We should not be scared of carefully planned long-term debt

Greenwich-Voices-GoldrickWith the passage of MISA, it makes sense to take a look at the town’s fiscal facts.

Most are probably aware that the effective property tax rate in Greenwich is the lowest in the state by a wide margin. Yet many worry that “debt is getting out of control.”

Until 2006, the town operated a “pay-as-you-go” system. But the new police headquarters, Hamilton Avenue School and Glenville School projects necessitated taking on debt. Greenwich has also been financing major repairs to its sewer system, which has experienced a number of serious breaks over the past few years. So how indebted is Greenwich?

A key metric of indebtedness utilized by rating agencies in ascertaining credit quality is the debt burden, the ratio of net debt divided by the estimated market value of a town’s taxable properties known as the grand list. Greenwich’s net debt stands at roughly $133 million and our grand list just over $43 billion. Total debt should rise to $161 million this coming fiscal year. That translates into a debt burden of 0.3%, the lowest in Connecticut and one of the lowest nationally.

The average debt burden for AAA-rated municipalities nationally, as measured by Standard & Poor’s, is 2.2%. That means that Greenwich’s debt burden stands at roughly one-seventh the national average for the highest-rated municipalities. If Greenwich were to match the national average for AAA municipalities, the town would carry roughly a billion dollars in debt. In Connecticut, the town with the next lowest debt burden among the state’s 28 AAA-rated municipalities is Darien, with a ratio of 1.2%.

Were Greenwich to match that, it would have debt of more than half a billion dollars. Most AAA-rated towns in Connecticut feature debt burdens of between 1.5% and 2.6%.

In short, Greenwich could carry debt in a range of between a half-billion dollars and a billion dollars and still remain well within AAA-rated municipalities both in our state and nationally.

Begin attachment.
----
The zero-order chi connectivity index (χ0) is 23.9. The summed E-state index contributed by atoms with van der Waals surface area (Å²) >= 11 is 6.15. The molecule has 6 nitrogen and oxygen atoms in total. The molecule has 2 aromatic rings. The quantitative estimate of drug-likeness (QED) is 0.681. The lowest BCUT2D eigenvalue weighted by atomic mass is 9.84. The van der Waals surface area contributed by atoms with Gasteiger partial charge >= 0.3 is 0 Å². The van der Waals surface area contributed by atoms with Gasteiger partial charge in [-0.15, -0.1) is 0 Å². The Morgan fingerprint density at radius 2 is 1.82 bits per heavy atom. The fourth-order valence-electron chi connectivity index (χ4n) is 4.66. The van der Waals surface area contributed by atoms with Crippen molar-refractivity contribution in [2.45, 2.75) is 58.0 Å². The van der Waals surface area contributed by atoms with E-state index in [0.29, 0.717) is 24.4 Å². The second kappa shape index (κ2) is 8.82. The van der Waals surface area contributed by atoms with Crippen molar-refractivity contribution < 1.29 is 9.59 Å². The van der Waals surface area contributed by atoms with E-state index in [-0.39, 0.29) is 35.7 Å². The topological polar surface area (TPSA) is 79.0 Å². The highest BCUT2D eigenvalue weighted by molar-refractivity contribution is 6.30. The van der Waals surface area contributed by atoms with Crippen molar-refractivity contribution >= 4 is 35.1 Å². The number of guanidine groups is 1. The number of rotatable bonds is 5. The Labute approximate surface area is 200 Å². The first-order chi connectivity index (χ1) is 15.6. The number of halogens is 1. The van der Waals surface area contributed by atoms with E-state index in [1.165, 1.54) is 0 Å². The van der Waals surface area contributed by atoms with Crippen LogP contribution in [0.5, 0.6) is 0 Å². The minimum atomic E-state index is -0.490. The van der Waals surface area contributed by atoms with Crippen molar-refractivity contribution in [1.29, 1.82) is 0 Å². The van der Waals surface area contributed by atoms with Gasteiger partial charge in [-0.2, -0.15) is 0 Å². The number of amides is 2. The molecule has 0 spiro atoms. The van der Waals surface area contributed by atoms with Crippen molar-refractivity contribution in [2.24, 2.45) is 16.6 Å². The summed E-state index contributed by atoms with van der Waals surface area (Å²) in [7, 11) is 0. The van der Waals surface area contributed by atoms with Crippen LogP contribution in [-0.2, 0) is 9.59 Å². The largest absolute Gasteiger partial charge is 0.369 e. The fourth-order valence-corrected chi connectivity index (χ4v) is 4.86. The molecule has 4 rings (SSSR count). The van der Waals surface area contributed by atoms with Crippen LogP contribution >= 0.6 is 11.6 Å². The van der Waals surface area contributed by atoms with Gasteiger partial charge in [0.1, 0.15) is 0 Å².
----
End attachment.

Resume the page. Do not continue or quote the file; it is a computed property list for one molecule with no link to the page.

That certainly does not mean that we should go out tomorrow and add hundreds of millions of dollars of debt to finance a multitude of new projects. But it does mean that the MISA project’s added debt will not impact our credit rating and that the town’s debt will remain extremely low by the standards of the rating agencies.

The capital model currently used by the town, which is being evaluated and debated by the Democratic and Republican caucuses of the BET, includes a $210-million cap on total debt. At that level, the town’s debt burden would come in at roughly 0.5%, well below the level of most affluent AAA-rated towns in Connecticut. We should meet that figure within the next couple of years. The capital model also calls for debt to be amortized in no more than five years, though The Nathaniel Witherell’s Project Renew and sewer repairs utilize 20-year financing.

Greenwich is the only AAA-rated municipality in the state that uses such a short amortization period for most projects, 20-year financing being the norm. The problem with five-year amortization is that current taxpayers get stuck with a large bill for debt service, while subsequent taxpayers get the use of major facilities virtually for free.

While the current economic climate has been difficult, it has resulted in the lowest interest rates in generations. The town could take advantage of these low rates by locking them in over the long term. Currently, the town could borrow over 20 years at roughly 2.5%, with inflation at approximately 2%.

MISA will not cause Greenwich’s debt to spiral out of control. But we should be seriously considering locking in record-low interest rates and lengthening maturities to reduce pressure on the mill rate.

 

Sean Goldrick is a Democratic member of the Board of Estimate and Taxation, though the opinions expressed in this column are his own. He may be reached at [email protected] 

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